Ventriloquation and ghostwriting as responses to oppression in therapy

2.50
Hdl Handle:
http://hdl.handle.net/10547/621992
Title:
Ventriloquation and ghostwriting as responses to oppression in therapy
Authors:
Simon, Gail
Abstract:
Background People coming to therapy as part of their recovery from torture may choose not to speak or write about their experiences, yet the process of seeking asylum requires that they must hand over their life stories for a true–false adjudication with potentially life and death consequences. When people have been silenced and speaking has become dangerous, there are major ethical challenges for the activist practitioner who, along with the person who has experienced torture, sees the importance of stories not only being understood and shared in ways which are factual but which contain truth. Methods I share my experiments with writing as a form of inquiry, specifically ghostwriting and ventriloquation. Findings These have the effects of (1) moving the therapeutic process into a collaborative inquiry between the client, an asylum seeker, and me as both counsellor and expert witness; (2) letting fictionalised tellings of ‘real life’ reveal the hidden and complex life stories of clients and counsellors and (3) sharing stories which would otherwise remain hidden and risk perpetuating oppressive practices. Implications for practice Ghostwriting and ventriloquation offer the practitioner-researcher ways of speaking from a first-person position, from ‘within’ experience rather than a distanced ‘about-ness’ position. In this dialogical writing, I use actual and imagined inner and outer voices to enable the sound of talk and thought to be reflexively and empathically heard and felt by readers. Relational ethics are considered in how to imagine the other and manage ownership of stories without reproducing oppressive practices.
Citation:
Simon G. (2016) 'Ventriloquation and ghostwriting as responses to oppression in therapy', Counselling and psychotherapy research, 17 (Special section), pp.16-24.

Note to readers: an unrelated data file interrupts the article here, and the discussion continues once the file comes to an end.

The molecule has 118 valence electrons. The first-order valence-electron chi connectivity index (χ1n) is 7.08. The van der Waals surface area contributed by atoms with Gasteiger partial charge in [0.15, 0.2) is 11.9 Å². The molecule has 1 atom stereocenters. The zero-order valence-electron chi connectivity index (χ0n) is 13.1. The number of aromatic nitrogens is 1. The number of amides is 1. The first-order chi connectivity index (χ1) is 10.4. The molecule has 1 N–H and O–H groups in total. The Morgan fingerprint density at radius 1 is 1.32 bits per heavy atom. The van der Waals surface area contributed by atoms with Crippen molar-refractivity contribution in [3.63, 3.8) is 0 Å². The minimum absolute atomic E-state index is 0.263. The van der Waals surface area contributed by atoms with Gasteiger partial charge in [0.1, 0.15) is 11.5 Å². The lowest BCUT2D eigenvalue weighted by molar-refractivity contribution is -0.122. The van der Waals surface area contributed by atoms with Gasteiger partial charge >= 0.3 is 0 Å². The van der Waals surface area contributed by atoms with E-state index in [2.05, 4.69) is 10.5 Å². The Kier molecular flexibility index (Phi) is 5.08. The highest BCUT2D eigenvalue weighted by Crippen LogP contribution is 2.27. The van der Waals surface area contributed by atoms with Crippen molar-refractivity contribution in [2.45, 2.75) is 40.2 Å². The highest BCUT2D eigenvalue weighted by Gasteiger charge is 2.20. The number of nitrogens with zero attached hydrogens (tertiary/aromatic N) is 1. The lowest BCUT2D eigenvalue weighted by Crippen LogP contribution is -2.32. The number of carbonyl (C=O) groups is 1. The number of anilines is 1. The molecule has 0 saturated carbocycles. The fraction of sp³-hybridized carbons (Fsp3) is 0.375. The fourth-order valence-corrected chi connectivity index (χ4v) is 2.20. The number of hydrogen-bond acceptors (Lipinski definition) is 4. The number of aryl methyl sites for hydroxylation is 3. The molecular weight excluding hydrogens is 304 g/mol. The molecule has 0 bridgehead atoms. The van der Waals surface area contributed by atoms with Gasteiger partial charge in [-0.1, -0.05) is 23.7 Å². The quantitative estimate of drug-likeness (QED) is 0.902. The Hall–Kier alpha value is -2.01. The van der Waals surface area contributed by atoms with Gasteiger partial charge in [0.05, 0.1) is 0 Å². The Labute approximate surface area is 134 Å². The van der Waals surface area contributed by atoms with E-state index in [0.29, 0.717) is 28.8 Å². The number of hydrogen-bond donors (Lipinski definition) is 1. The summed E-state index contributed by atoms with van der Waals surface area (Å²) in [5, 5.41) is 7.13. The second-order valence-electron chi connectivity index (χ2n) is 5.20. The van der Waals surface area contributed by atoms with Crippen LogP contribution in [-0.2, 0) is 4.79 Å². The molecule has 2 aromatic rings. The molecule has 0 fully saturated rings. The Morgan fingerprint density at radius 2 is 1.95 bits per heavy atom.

Publisher:
Wiley
Journal:
Counselling and psychotherapy research
Issue Date:
2-Jul-2016
URI:
http://hdl.handle.net/10547/621992
DOI:
10.1002/capr.12083
Additional Links:
http://onlinelibrary.wiley.com/doi/10.1002/capr.12083/abstract
Type:
Article
Language:
en
ISSN:
1473-3145
EISSN:
1473-3145
Appears in Collections:
Applied social sciences

Full metadata record

DC FieldValue Language
dc.contributor.authorSimon, Gailen
dc.date.accessioned2017-01-23T14:03:26Z-
dc.date.available2017-01-23T14:03:26Z-
dc.date.issued2016-07-02-
dc.identifier.citationSimon G. (2016) 'Ventriloquation and ghostwriting as responses to oppression in therapy', Counselling and psychotherapy research, 17 (Special section), pp.16-24.en
dc.identifier.issn1473-3145-
dc.identifier.doi10.1002/capr.12083-
dc.identifier.urihttp://hdl.handle.net/10547/621992-
dc.description.abstractBackground People coming to therapy as part of their recovery from torture may choose not to speak or write about their experiences, yet the process of seeking asylum requires that they must hand over their life stories for a true–false adjudication with potentially life and death consequences. When people have been silenced and speaking has become dangerous, there are major ethical challenges for the activist practitioner who, along with the person who has experienced torture, sees the importance of stories not only being understood and shared in ways which are factual but which contain truth. Methods I share my experiments with writing as a form of inquiry, specifically ghostwriting and ventriloquation. Findings These have the effects of (1) moving the therapeutic process into a collaborative inquiry between the client, an asylum seeker, and me as both counsellor and expert witness; (2) letting fictionalised tellings of ‘real life’ reveal the hidden and complex life stories of clients and counsellors and (3) sharing stories which would otherwise remain hidden and risk perpetuating oppressive practices. Implications for practice Ghostwriting and ventriloquation offer the practitioner-researcher ways of speaking from a first-person position, from ‘within’ experience rather than a distanced ‘about-ness’ position. In this dialogical writing, I use actual and imagined inner and outer voices to enable the sound of talk and thought to be reflexively and empathically heard and felt by readers. Relational ethics are considered in how to imagine the other and manage ownership of stories without reproducing oppressive practices.en
dc.language.isoenen
dc.publisherWileyen
dc.relation.urlhttp://onlinelibrary.wiley.com/doi/10.1002/capr.12083/abstracten
dc.rightsYellow - can archive pre-print (ie pre-refereeing)-
dc.subjectsystemic practiceen
dc.subjectsystemic therapyen
dc.titleVentriloquation and ghostwriting as responses to oppression in therapyen
dc.typeArticleen
dc.identifier.eissn1473-3145-
dc.identifier.journalCounselling and psychotherapy researchen
dc.date.updated2017-01-23T13:56:37Z-
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